MAGIC Map and Go: Deploying MAGIC populations for rapid development and dissemination of genetic markers for yield improvement in elite UK winter wheat (BBSRC LINK)

The 'MAGIC YIELD' project
Project number
Lead partner
Start Date
April 2015
End date
March 2018
AHDB Cereals & Oilseeds funding

The challenge

Wheat is the most important cereal for direct human consumption and represents the primary global source of vegetable protein. To meet growing demand, wheat yields must increase; in the UK, this needs to take place against a background of unpredictable climate and reduced inputs. Delivering ‘sustainable intensification’ requires breeders to improve both yield and yield stability in the face of unpredictable future environments.

The project

This project targets the genetic improvement of grain yield, the principle target for both breeders and farmers. It exploits the powerful union of high-density genotyping with a MAGIC UK wheat population that captures high levels of genetic recombination and genetic diversity to achieve the following objectives:
(i) Map quantitative trait loci (QTL, the genetic determinants that control a trait) for yield, yield components and yield stability at high precision.
(ii) Provide a molecular tool-kit for precise manipulation of yield alleles in breeding programmes.
(iii) Provide the participating breeders with analysis pipelines and resources with which they can independently carry out analysis of MAGIC datasets, both within and after project duration.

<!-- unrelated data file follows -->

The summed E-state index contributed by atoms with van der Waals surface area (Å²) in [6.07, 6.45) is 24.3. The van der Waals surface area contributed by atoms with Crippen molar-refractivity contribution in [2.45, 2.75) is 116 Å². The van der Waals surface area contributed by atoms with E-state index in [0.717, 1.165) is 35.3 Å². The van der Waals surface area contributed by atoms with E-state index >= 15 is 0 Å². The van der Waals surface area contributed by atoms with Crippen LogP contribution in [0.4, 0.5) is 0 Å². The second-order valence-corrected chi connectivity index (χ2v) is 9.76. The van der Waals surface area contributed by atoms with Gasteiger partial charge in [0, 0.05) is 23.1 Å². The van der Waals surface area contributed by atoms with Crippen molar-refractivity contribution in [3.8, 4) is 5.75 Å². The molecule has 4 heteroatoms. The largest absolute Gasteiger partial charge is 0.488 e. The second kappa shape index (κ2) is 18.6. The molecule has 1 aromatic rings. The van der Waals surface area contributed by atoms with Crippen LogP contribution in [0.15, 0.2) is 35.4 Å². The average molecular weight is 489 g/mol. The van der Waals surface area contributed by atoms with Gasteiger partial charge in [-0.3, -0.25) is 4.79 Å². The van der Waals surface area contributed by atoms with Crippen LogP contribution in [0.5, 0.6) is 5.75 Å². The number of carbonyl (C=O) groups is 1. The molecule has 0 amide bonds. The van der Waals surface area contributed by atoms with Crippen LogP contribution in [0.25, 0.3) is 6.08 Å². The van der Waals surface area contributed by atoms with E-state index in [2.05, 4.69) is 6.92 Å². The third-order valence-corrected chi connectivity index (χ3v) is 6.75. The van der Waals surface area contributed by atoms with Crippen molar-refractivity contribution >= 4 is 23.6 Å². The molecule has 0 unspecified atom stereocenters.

(iv) Rigorously validate the application of the novel molecular breeding methodology, genomic selection, in wheat.

The benefits

The project will deliver benefits to many areas of the UK wheat industry. Participating wheat breeders will benefit from the joint resources leveraged and utilise project outputs (QTL discovery, closely linked molecular markers, statistical methodologies) directly within their breeding programmes. UK growers will benefit from the availability of new wheat varieties with improved genetic potential for yield and yield stability (i.e. the ability to achieve higher and more stable yields) and the associated benefits that go with increased grain yield per unit area (i.e. reduced input costs, increased land use efficiency).

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